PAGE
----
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From: The eUpdate, 3.6.2012

Expand Microbiological Data Progam, E. Coli Expert Urges

10-year-old USDA agency faces elimination

Rather than eliminating the 10-year-old Microbiological Data Program, which tests about 15,000 samples of produce such as sprouts, lettuce, tomatoes, and cantaloupe for pathogens annually, the USDA should expand the program, said Alfredo G. Torres, PhD, associate professor in the departments of microbiology and immunology and pathology at the University of Texas Medical Branch at Galveston in Texas.

Data from the MDP have brought about 19 recalls—something the program wasn’t originally intended to do.

In January, the House of Representatives approved a bill that would end the program’s $4.5 million in annual funding, a move originally proposed by the commercial produce industry, which calls MDP’s efforts duplicative and unnecessary.

But others say that without MDP, there would be virtually no federal-level testing for E. coli non-0157:H7 strains in produce—one of which was the culprit in last year’s fenugreek seed-related outbreak in Germany that killed more than 40 people. The FDA only tests for the 0157:H7 strain.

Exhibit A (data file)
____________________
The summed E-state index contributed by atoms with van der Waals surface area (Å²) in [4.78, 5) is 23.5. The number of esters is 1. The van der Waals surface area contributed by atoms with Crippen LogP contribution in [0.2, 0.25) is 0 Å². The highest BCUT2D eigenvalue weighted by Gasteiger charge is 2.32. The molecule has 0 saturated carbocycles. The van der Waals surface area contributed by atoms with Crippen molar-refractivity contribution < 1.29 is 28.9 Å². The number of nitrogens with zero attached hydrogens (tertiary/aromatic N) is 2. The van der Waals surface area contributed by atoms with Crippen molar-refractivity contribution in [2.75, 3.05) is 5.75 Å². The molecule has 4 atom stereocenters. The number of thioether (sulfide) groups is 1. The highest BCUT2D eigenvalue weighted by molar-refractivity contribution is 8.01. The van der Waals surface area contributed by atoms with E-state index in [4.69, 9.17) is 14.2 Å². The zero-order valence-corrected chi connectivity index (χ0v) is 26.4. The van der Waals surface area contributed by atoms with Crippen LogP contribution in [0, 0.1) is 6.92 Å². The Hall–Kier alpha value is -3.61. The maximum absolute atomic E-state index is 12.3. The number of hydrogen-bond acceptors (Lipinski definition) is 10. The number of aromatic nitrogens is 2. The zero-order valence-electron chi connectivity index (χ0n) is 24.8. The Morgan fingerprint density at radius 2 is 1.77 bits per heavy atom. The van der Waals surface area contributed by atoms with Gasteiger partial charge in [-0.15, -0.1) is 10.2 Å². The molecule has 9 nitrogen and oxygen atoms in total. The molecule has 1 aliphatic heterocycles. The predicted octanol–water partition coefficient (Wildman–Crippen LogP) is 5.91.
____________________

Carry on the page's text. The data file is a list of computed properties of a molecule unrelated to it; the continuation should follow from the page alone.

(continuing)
Data from the MDP have brought about 19 recalls—something the program wasn’t originally intended to do. It was created as a data collection program, designed to establish baseline levels of contamination and provide benchmarks for improvement.

Dr. Torres said that if MDP is shuttered, there are few other places its portfolio of non-0157 STEC testing could be moved. “The only viable option could be transferring the responsibility to the state health departments; however, they currently do not have sufficient funding to absorb such a program.”

Private laboratories or universities could be alternative testing sources, but that raises additional questions, he said. “Specific requirements regarding standardized testing, transfer of data to federal agencies, and the source of funding, etc., are roadblocks to such a program.”

Dr. Torres suggested the USDA consider expanding and improving the testing component of the program. “There is enough scientific evidence indicating that the number of outbreaks associated with consumption of contaminated fruits and vegetables have increased in recent years, which makes a program such as MDP valuable,” he noted.

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